If occasionally enjoying a sappy romcom is wrong, I don’t want to be right. That’s why I was thrilled when my boyfriend agreed to watch Netflix’s Purple Hearts with me last week. (In exchange, I avoided side-eyeing how many bourbons he had throughout the ordeal.)
The premise of the movie, without giving too much away, is that Cassie wants to wed a Marine so that she can take advantage of spousal healthcare benefits. Cassie was recently diagnosed with diabetes, you see, and cannot afford her insulin. Meanwhile Luke, the enigmatic Marine, has his own reasons for agreeing to a fake marriage.
Like most films in the genre, Purple Hearts requires you to suspend disbelief quite a bit. But Cassie and Luke have great chemistry and it’s wildly entertaining to see the pair spar over the different ways in which they view the world. Cassie is probably best described as a social justice warrior, while Luke is more traditional and patriotic, but both discover that many of the assumptions they make about one another are based on false stereotypes and misconceptions.
Naturally, the woke left is sounding-off online about how much they hate the movie. According to the mob, Purple Hearts is jingoistic military propaganda because it humanizes troops. Cassie, the outspoken Latina feminist, has degraded herself by relating to, let alone falling in love with, a white Marine. Much of the criticism focuses on a scene where Cassie goes off on one of Luke’s friends, Armando, who raises a toast to “hunting down some goddamn Arabs” ahead of the group’s deployment. The movie makes clear the comment is out of line — the room gets quiet and the other Marines roll their eyes at the statement. However, Purple Hearts also makes the point that political correctness doesn’t win battles.
“It’s all bullshit bravado,” Luke tells Cassie. “And look, Armando is a dick. But I don’t think you understand what we’re preparing ourselves to go and do.”
The movie is filled with similar moments where nuance reigns supreme. Cassie suggests Armando doesn’t know who his enemy is, but she doesn’t know hers either; she resents the Marines, though her real issue is with the military-industrial complex and the foreign policy decisions made by the US government. Luke accuses Cassie of being a freeloader, despite his own history of stealing from family members to fund a drug addiction. At the very least, you’d think the angry progressives would appreciate that Purple Hearts doesn’t ever try to sugarcoat Cassie’s struggles in the US healthcare system.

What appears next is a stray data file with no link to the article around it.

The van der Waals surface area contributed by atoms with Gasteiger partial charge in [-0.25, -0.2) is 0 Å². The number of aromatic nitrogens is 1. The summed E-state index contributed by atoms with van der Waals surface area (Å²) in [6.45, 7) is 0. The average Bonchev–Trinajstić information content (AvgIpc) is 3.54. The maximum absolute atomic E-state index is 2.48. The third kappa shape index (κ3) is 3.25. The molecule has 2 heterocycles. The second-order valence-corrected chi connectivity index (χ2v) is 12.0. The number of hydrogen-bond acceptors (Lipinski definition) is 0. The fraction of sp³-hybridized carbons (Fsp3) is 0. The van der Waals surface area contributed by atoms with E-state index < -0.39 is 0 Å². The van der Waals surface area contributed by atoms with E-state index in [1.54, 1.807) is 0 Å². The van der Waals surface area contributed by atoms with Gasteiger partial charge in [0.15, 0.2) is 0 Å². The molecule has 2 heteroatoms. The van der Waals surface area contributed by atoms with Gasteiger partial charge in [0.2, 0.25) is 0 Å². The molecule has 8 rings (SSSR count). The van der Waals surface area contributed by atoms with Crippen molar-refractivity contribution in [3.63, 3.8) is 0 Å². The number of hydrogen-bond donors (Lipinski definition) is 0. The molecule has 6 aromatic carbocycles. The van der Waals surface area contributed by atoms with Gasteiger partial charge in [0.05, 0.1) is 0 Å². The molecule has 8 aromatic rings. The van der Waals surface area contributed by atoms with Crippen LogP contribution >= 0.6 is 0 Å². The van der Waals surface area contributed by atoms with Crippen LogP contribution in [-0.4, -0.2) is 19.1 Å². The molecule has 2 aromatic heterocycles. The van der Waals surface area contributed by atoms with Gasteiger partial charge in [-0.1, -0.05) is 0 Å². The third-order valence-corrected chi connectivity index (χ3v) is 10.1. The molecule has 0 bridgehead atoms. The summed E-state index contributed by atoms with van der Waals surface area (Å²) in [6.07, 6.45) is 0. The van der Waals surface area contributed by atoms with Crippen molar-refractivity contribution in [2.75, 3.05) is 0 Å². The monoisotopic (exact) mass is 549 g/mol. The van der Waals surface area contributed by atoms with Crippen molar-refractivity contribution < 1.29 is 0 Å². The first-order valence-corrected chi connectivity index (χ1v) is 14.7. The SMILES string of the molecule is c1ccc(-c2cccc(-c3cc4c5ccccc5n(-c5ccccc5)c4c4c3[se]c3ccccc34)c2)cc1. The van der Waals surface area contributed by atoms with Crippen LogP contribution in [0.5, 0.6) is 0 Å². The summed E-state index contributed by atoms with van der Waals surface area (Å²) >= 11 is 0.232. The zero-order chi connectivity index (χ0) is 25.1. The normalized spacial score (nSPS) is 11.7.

By no means does Purple Hearts handle politics perfectly, but at least it attempts to insert some complexity into its world and characters. That’s more than a lot of rom-coms aim to accomplish, and it makes for a far more interesting watch than a make-believe land of black and white, good versus evil.
Sofia Carson, the rising Hollywood starlet who plays Cassie, responded to the criticism (and thankfully, didn’t offer an apology).
“Why I fell in love with the movie is that it’s a love story but it’s so much more than that. It’s two hearts, one red, one blue, two worlds apart, who are really raised to hate each other,” Carson explained. “Through the power of love, they learn to lead with empathy and compassion and love each other and turn into this beautiful shade of purple.”
This is near-perfect messaging for post-woke Netflix. The streaming service recently changed course after posting dismal subscription numbers, opting to cancel some of its identity-centric programming and double-down on airing wildly popular but non-politically correct stand-up comedy specials. Netflix warned staff who had a problem with their commitment to “content breadth” to find employment elsewhere. Purple Hearts‘s melding of left and right feels like an important reminder to viewers that Netflix is, at least for now, done taking sides. Despite the woke consternation, audiences love this approach to entertainment. Purple Hearts broke Netflix’s weekly streaming record for 2022 with over 100 million hours watched in its second week on the platform.